Over three years ago, McGill dismissed without a word of explanation a knowledgeable and dedicated teacher, Norman. Nevertheless, his case has not been forgotten, because too many students still feel inspired by his creative methods. There has been a growing number of letters in The Daily (22) and the Tribune (16) demanding his return.
Thus far, McGill’s only response has been an open letter from Provost Anthony Masi published in Le Devoir (“McGill honore la liberté d’expression,” July 13). It must be recalled that the decision to fire Cornett was taken with undue haste – he was given only a half day’s notice to clear his office. This is chillingly reminiscent of the speed with which wartime executions are carried out for treasonous behaviour. Such worries were expressed by a former student: “Cornett’s story creates a climate of fear among university and college instructors.” Isn’t it time to ask which structures and mechanisms at McGill were involved in treating Cornett as the worst enemy?
At the lowest levels, some administrators might have become resentful after being overshadowed by Cornett’s growing popularity among students, top artists, politicians, and religious figures. His platform for transformative educational experiences connecting the most intriguing personalities with a young generation was working successfully and with great impact, but he arranged it without using McGill notables as interlocutors.
In doing so, he didn’t allow them to share the spotlight – especially when he invited such guests as a former prime minister or provincial premier. Instead of bruising their egos, he dared to outshine them from behind. Apparently, Cornett wasn’t aware of our administrators’ conversations at Senate and Board of Governors meetings about their personal chats with ministers or foreign eminences – or of their jealousy in such matters.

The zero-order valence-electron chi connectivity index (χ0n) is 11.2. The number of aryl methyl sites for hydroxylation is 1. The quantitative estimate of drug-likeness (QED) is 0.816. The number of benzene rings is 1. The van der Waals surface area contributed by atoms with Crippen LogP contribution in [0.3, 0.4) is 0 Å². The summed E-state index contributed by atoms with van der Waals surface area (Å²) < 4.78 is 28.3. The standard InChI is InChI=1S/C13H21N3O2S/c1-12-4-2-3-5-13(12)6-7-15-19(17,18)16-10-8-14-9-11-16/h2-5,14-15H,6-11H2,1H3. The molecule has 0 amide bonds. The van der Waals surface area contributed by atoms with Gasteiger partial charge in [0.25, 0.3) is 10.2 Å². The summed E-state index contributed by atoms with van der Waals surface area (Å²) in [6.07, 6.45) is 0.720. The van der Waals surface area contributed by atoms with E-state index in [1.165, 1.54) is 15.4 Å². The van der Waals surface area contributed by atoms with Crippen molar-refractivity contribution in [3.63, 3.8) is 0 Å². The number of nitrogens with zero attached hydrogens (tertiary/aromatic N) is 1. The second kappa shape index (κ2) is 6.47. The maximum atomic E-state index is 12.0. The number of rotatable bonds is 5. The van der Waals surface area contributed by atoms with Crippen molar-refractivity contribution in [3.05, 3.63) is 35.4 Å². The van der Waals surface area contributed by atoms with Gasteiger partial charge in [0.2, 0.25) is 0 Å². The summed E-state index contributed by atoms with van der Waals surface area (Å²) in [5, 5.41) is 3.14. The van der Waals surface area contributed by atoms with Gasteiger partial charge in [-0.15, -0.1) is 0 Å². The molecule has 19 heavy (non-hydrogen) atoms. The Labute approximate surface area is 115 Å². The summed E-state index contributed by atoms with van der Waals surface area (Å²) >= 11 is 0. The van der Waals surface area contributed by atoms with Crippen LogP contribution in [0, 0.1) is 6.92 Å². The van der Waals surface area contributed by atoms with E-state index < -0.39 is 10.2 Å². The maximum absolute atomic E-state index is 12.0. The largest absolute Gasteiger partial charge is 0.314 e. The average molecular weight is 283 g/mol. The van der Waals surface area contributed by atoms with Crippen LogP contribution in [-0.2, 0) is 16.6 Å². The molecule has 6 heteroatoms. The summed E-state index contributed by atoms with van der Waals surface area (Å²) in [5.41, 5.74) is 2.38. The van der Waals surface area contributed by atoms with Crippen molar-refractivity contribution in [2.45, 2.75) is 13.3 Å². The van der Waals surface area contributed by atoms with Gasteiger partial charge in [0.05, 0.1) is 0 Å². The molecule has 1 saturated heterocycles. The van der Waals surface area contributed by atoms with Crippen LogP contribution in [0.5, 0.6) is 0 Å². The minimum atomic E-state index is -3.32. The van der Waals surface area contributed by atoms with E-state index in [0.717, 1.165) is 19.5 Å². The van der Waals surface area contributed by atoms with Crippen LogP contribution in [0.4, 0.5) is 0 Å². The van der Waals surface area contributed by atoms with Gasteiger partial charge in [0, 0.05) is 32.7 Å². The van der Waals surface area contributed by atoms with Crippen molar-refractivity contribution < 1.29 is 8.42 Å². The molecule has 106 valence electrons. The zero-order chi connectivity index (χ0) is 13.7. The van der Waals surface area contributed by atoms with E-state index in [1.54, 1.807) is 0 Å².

It is quite typical for go-getting people to boast about their strong networking. They simply feel less secure, and in McGill’s case, they try to develop closer links not only with superior institutions, but also with transnational corporations that are above politicians and governments. We can accept this approach; McGill might even profit from such individuals, if they are exceptional at lobbying for our school at higher levels. Unfortunately, such “achievements” are unstable and short-lived.
Similarly questionable are ineffective efforts to adopt corporate practices in running the university that usually disturb the work of more creative and independent members of our community. Their free spirits and nonconformity too often challenge McGill’s centralized power structures, composed of many well-connected but not necessarily competent administrators. This might explain the exodus of many autonomous thinkers and scientists over the last seven years, who went on to shine outside McGill’s walls. Unfortunately, among those eliminated was Cornett, who now organizes his amazing “dialogic” session in many places – but not at McGill.
So far, practically no one at McGill has addressed this problem, and only the francophone media have reported on how costly these departures have been. Now it’s time to correlate them – whether imposed or voluntary – with McGill’s significant drop in university rankings, revealed last week (though this trend was already noticeable in a smaller way since 2007). Our administration must learn to not control the community with structures – they must learn that by respecting and humbly serving the members of the McGill community, they will promote the key elements for potential improvements.
Allowing Cornett to return to McGill would represent a proper first move in the right direction of greater inclusiveness that can start healing many old wounds in our community.
Slawomir Poplawski is a technician in the Mining and Materials Engineering department. Contact him at email@example.com.